The Bernese Mountain Dog is alert, active, self-confident, faithful and affectionate. Bernese Mountain Dogs make good family pets and respond well to training. These dogs are wonderful with children and very protective of them. Bernese Mountain Dogs can be dominant towards other dogs but will get along fine with other pets, provided they were introduced to them at an early age. Bernese Mountain Dogs make excellent watchdogs as they are cautious with strangers, but do not jump up and down at the garden fence barking at any passerby.
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Bernese Mountain Dogs need regular combing, especially in the places that easily tangle, including the hindquarters, neck, leg sockets and behind the ears. The excess hair between the pads of the feet also needs to be trimmed.
Bernese Mountain Dogs are fond of exercise and will need regular walks and if possible opportunities to run and play off the lead.
Like the Rottweiler, the origins of the Bernese Mountain Dog can be traced back 2000 years to the time when the Roman invaders brought them to Switzerland. They were originally known as the Sennehund or Durbachler. Bernese Mountain Dogs were used for herding, guarding and also for draughting, where the Swiss used them to pull small carts. In spite of their versatility and pleasant nature, with the arrival of other breeds in Switzerland, the popularity decreased for the Bernese Mountain Dog, that they almost became extinct. Fortunately some enthusiasts resuscitated the breed and created the first speciality club in 1907.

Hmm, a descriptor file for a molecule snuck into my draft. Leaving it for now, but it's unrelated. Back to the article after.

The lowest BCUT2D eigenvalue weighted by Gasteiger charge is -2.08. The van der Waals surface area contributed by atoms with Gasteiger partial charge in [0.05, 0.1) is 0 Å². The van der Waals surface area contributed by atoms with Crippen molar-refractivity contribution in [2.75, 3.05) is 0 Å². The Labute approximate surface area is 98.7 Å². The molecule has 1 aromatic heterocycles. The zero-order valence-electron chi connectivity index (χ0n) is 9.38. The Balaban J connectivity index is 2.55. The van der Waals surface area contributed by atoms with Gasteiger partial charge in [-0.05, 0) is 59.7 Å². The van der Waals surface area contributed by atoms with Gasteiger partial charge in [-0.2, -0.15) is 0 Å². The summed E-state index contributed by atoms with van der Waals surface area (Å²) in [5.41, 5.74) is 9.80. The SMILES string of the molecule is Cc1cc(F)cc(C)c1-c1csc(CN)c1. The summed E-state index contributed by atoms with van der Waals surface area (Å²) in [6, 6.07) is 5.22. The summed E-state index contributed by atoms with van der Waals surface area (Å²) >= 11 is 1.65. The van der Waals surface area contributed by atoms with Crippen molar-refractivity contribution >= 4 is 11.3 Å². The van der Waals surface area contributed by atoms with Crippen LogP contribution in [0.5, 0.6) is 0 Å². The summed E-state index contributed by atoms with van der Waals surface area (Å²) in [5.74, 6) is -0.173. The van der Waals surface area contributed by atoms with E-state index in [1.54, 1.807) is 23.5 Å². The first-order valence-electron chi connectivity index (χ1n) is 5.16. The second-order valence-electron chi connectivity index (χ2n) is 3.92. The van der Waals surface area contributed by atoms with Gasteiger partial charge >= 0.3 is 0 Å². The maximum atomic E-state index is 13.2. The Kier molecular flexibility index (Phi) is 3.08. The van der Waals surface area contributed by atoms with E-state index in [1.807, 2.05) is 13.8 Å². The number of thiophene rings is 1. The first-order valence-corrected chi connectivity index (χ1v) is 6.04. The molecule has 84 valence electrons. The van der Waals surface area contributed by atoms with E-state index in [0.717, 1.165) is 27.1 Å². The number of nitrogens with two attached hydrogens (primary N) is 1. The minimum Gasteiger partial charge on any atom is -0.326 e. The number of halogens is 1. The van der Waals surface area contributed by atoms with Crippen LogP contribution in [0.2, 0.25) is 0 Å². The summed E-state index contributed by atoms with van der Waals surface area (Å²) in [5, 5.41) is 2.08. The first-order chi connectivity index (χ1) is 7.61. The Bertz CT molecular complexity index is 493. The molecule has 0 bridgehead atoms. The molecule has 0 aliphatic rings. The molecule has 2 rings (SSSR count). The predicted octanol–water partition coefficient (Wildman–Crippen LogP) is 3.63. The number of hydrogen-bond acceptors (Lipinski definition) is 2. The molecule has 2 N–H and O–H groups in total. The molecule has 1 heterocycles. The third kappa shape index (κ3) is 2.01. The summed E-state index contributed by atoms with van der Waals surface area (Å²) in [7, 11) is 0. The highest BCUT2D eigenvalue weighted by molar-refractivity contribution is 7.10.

General Appearance: Self-confident, good natured, active and sturdy.
Color: Tricolor – black, tan and white.
Coat: Long, soft, silky with a bright sheen and slight wave.
Tail: Bushy, curves up slightly and can be raised when alert.
Ears: Medium size, set high, triangular, lie flat in response and are brought forward when alert.
Body: Compact rather than long, broad chest, strong muscular loin. Solid and level.
- Bernese Mountain Dogs are able to readily adapt to all types of climates and the extreme cold does not appear to affect them.
- To avoid Bernese Mountain Dogs becoming a one-man-dog or one-family dog it is important to socialize them early on with strangers.
- Bernese Mountain Dogs are slow to mature and therefore require proper attention to their diet and careful exercise, during the early growth period.